Buy-side challenge for CLS as interbank FX markets feel the benefit
26 July 2005 | 9197 views | 0
The adoption of continuous linked settlement (CLS) services by the major FX trading banks has decreased FX processing costs as well delivering the expected reduction in settlement risk, according to a survey by London-based consultancy firm Z/Yen.
The survey of 15 banks showed that, for 2004 - the first full year of CLS - an average of just under 50% of Interbank trades were settled through CLS, although this ranged from 15% to 65% for individual firms.
Z/Yen says one of the main benefits of CLS has been the ability to achieve volume scalability without the need for additional processing staff. Use of CLS, coupled with additional IT investments has meant that many banks were able to increase FX volumes significantly between 2003-2004 with the same or lower headcount.
According to the research, average annual interbank FX trade volume increased from 1.2 million to 1.5 million, while average headcount dropped from 47 to 45. Z/Yen says the implied increase in efficiency due to CLS was 32%.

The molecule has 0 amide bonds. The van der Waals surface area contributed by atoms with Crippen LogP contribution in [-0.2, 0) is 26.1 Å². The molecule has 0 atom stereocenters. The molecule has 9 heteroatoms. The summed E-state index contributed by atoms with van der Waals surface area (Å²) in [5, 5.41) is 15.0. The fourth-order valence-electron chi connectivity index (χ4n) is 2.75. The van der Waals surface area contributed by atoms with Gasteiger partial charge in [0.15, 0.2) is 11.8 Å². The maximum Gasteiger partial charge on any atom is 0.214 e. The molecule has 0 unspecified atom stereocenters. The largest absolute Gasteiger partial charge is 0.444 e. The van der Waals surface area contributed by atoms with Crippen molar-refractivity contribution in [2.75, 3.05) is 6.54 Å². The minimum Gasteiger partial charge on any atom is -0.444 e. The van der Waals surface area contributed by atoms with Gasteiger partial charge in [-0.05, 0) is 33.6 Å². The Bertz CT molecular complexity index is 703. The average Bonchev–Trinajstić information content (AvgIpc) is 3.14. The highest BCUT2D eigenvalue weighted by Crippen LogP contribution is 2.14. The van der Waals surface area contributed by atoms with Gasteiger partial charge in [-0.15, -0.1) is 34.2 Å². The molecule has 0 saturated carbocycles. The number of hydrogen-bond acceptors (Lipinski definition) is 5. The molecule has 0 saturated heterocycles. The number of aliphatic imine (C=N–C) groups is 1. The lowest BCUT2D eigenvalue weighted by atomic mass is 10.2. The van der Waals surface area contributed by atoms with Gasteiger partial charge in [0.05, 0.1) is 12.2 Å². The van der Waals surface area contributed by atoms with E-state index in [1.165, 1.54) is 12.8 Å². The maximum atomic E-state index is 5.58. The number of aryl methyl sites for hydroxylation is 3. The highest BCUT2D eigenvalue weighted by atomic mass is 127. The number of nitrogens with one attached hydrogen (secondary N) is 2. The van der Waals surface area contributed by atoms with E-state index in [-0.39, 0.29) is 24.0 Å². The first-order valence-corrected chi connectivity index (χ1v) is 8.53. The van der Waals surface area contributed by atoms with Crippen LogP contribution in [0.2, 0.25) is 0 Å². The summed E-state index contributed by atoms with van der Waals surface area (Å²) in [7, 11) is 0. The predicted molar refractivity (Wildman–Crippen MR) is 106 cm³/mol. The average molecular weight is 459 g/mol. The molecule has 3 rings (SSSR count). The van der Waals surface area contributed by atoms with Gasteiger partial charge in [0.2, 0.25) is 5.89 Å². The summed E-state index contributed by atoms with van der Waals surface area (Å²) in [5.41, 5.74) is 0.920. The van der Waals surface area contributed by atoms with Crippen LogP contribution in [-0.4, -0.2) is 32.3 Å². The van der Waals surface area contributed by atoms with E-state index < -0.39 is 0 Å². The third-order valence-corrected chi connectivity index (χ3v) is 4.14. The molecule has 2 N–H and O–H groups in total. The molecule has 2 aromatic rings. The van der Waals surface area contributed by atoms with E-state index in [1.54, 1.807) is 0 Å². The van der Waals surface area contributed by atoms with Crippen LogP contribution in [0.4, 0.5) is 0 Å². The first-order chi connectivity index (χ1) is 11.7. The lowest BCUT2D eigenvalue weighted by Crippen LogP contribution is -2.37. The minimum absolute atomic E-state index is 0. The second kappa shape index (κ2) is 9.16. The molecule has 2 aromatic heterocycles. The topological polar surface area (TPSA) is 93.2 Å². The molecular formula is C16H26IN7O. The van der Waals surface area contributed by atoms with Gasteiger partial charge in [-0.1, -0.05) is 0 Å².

In addition to increased scalability, the processing cost per trade for interbank FX has also reduced significantly since 2003. In 2004, the average internal cost of processing a CLS interbank trade is $1.30 compared to $3.70 for a non-CLS interbank trade and $5.80 for a corporate trade.
Jeremy Smith, director of financial services at Z/Yen, says although CLS has reduced internal processing costs for interbank FX trades, the industry now needs to address the issue of reducing costs for corporate trades, particularly the confirmation process. Each corporate trade costs more than four times as much to process ($5.80) as a interbank-CLS trade ($1.30) and one major factor is the confirmation process which costs roughly $2.0 per corporate trade.
Smith told Finextra: "This high cost is caused by the additional manual work rising from sending and chasing paper and faxed confirmations.
"The key challenge for the industry and CLS is to widen take-up of CLS third-party services by the buy-side."